Farmers of Color, sue the USDA

DES MOINES, Iowa (AP) — The federal government has illegally broken a promise to pay off the debts of a group of Black farmers, according to a class-action lawsuit. The group hopes to put pressure on officials to keep their word and to restore funding that was dropped after a group of white farmers filed legal challenges arguing their exclusion was a violation of their constitutional rights. The lawsuit filed in October remains active even as the U.S. Department of Agriculture moves forward with another effort to help farmers in financial distress in addition to paying farmers who the agency discriminated against. John Boyd Jr., president of the National Black Farmers Association and one of four plaintiffs in the lawsuit, said that the new programs don’t match the USDA’s earlier offer to pay off 120% of the debt of farmers who are socially disadvantaged. According to the lawsuit, this definition applies to more than 6,500 farmers who have “traditionally suffered racial or ethnic prejudice,” and are saddled with federal loan obligations. The lawsuit says this includes Native Americans or Alaska Natives; Asian Americans; Black Americans or African Americans; Native Hawaiians or Pacific Islanders; and Hispanic Americans or Latino Americans. The proposed payments and lawsuits follow a long history of the USDA refusing to process loans from farmers of color, and in some cases foreclosing more quickly than usual when such farmers who obtained loans ran into problems. The federal government settled a lawsuit in 1999 filed by Black farmers and paid more than $2.4 billion, but court filings later acknowledged there were persistent problems in the USDA farm loan programs.

EU vows to stop imports that support deforrestation

BRUSSELS (AP) — European Union lawmakers and governments reached a deal Tuesday that would ban the import of products which contribute to deforestation around the world. The preliminary agreement, which still needs to be formally adopted by the EU parliament, requires companies to verify that the goods they sell in the EU have not led to deforestation and forest degradation anywhere in the world as of 2021. Companies need to show that goods they import comply with rules in the country of origin, including on human rights and the protection of indigenous people. Forests around the world are increasingly under threat from clearance for timber and agriculture, including soybean and palm oil. The U.N. Food and Agriculture Organization estimates that 420 million hectares (1.6 million square miles) of forest - an area larger than the EU - were destroyed between 1990 and 2020. Pascal Canfin, who chairs the European Parliament’s environment committee, said the agreement by the 27-nation bloc marks a “world first.” “Europe will close its doors to the everyday products that have the highest impact on deforestation in the world if their importers are not able to demonstrate, with supporting documents, that they do not come from deforested areas,” he said. “It’s the coffee we drink in the morning, the chocolate we eat, the charcoal we use in our barbecues, the paper in our books. It’s radical, and that’s what we’re going to do.” More than 100 countries pledged last year to halt and reverse global deforestation by 2030, as part of efforts to combat climate change. Forests are an important natural means of removing greenhouse gas emissions from the atmosphere, since plants absorb carbon dioxide when they grow.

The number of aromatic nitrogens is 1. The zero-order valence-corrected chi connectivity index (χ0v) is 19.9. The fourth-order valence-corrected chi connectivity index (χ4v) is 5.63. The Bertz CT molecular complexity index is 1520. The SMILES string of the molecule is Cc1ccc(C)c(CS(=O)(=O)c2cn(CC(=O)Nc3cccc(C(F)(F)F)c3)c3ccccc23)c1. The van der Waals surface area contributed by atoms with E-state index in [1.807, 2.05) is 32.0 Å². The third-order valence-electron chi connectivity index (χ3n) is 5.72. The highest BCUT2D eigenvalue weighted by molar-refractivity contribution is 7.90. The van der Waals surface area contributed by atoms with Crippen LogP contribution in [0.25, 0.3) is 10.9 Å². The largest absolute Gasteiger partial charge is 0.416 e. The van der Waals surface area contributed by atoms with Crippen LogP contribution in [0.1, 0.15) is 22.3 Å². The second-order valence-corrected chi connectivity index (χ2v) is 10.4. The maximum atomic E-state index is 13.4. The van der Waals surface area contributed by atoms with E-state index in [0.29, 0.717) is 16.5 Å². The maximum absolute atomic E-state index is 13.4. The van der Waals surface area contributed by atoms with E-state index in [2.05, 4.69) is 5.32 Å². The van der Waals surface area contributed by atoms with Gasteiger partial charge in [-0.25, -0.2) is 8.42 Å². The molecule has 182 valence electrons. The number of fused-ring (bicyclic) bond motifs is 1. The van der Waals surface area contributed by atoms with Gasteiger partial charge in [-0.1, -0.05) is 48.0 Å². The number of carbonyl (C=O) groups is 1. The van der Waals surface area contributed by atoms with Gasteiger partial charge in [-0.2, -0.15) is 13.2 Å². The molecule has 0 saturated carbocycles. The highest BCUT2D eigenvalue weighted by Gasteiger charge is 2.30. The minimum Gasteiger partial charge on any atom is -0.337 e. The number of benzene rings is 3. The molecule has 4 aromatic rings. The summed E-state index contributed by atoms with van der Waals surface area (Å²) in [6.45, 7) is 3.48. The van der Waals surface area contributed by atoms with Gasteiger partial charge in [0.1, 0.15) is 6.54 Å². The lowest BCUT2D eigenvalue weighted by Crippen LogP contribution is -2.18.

HEMP Growers schedule meeting in Mitchell

The  meeting will be at Blarney's Sports Bar on December 15th from 10 am until noon.